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What is the North River Watershed?

The North River Watershed (Watershed Boundary Dataset 03160112) drains an area of about 1,110 km2 in Fayette and Tuscaloosa Counties and is a major tributary of the Black Warrior River. It joins the Black Warrior River at the Fall Line near Tuscaloosa, Alabama. The North River’s water quality use classification is Fish and Wildlife. A 43.48 mile segment of the North

River has been identified on the 1998 ‐ 2008 CWA Section 303(d) lists for nutrient, siltation, and habitat alteration impairments. The source of impairments is listed as aba ndoned surface mining. The 2010 Section 303(d) list identifies both the North River and Lake Tuscaloosa as being impaired by atmospheric mercury deposition. A 1998 Watershed Assessment conducted by the Tuscaloosa Soil and Water Conservation District (TC‐SWCD)

Advisory Committee ranked the North River as their number one
priority impaired subwatershed (Hydrologic Unit Code 03160112‐204). A subsequent county wide assessment conducted in 2007 by the TC‐SWCD estimated that 93,600 tons of soils were eroding each year. Erosion from forest harvesting and streambank degradation was identified as primary contributors to in‐stream sedimentation.

History of North River Watershed

The Plan is a useful watershed management tool designed to identify water-quality problems, issues, and concerns; on-going and future restoration activities, projects, and programs; partners and funding sources; and private sector education and outreach needs.

It is also expected to present sensible strategies to protect, maintain, or improve surface water-quality; protect drinking water; manage non point source polluted runoff; benefit human health and quality of life; protect threatened and endangered species, and enhance environmental awareness for citizens who live, visit, or recreate in the North River watershed. The Plan is expected to be implemented as expeditiously as possible as funding is allocated. The Plan will address many priorities including: watershed-based planning, protection, and restoration; best management practices; education and outreach technical assistance; and institutionalization of the Alabama NPS Management Program. It is expected to increase local environmental awareness by providing opportunities, inspiration, and motivation for partnering among many and varied public and private sectors. It also supports environmental stewardship through watershed planning and implementation efforts of the Alabama Clean Water Partnership. Improvements in water-quality are expected to be realized as citizen awareness is increased, stakeholders become more engaged in watershed-based decision-making processes, and as the watershed plan is implemented.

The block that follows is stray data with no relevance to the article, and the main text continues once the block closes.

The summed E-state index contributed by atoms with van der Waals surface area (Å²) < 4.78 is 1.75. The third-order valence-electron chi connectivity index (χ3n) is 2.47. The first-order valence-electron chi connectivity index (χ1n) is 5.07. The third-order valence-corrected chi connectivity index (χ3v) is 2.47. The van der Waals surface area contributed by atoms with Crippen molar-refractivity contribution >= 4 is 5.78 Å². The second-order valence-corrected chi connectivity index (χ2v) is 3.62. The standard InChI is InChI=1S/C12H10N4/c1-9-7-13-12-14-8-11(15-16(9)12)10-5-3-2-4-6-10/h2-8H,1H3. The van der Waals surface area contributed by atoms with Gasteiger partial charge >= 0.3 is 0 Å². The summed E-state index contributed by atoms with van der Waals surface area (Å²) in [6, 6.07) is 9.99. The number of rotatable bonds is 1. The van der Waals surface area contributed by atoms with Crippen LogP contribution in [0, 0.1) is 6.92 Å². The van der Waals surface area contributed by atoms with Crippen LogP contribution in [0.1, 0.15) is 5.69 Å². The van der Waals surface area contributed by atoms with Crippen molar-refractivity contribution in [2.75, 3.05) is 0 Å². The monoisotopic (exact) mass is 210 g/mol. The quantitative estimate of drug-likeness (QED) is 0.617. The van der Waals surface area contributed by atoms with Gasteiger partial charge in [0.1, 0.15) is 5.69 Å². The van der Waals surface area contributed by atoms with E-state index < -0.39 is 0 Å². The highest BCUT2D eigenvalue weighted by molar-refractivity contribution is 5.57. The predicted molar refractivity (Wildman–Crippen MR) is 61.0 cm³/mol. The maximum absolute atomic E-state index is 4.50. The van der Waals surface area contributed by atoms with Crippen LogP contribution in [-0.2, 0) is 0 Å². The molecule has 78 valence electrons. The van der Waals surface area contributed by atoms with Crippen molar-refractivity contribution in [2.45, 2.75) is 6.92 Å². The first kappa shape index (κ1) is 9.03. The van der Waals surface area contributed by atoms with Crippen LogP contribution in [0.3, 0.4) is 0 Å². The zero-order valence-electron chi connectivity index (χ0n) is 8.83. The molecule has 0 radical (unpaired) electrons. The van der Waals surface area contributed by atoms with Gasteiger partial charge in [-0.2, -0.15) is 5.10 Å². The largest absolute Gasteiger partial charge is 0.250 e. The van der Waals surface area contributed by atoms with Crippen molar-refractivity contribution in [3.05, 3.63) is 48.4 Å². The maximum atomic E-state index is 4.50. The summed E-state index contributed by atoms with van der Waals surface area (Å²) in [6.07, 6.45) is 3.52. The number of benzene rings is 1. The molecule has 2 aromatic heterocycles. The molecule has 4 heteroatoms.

Improve Water-quality
It is the goal of this Plan to make recommendations which assist in bringing all water-quality parameters within State water-quality standards for Fish & Wildlife as identified in Chapter 335-6-10 of the Alabama Code. This Plan seeks to implement environmentally protective and economically realistic recommendations where practicable and
technologically feasible in order to meet or exceed water-quality standards. BMP types and numbers in this plan are recommendations – but are based on recent studies from credible sources, current land use practices, and watershed activities. Voluntary, incentive-based approaches will be used to implement recommendations throughout the watershed. Providing opportunities for local stakeholder input and participation will continue to be a critical implementation component.

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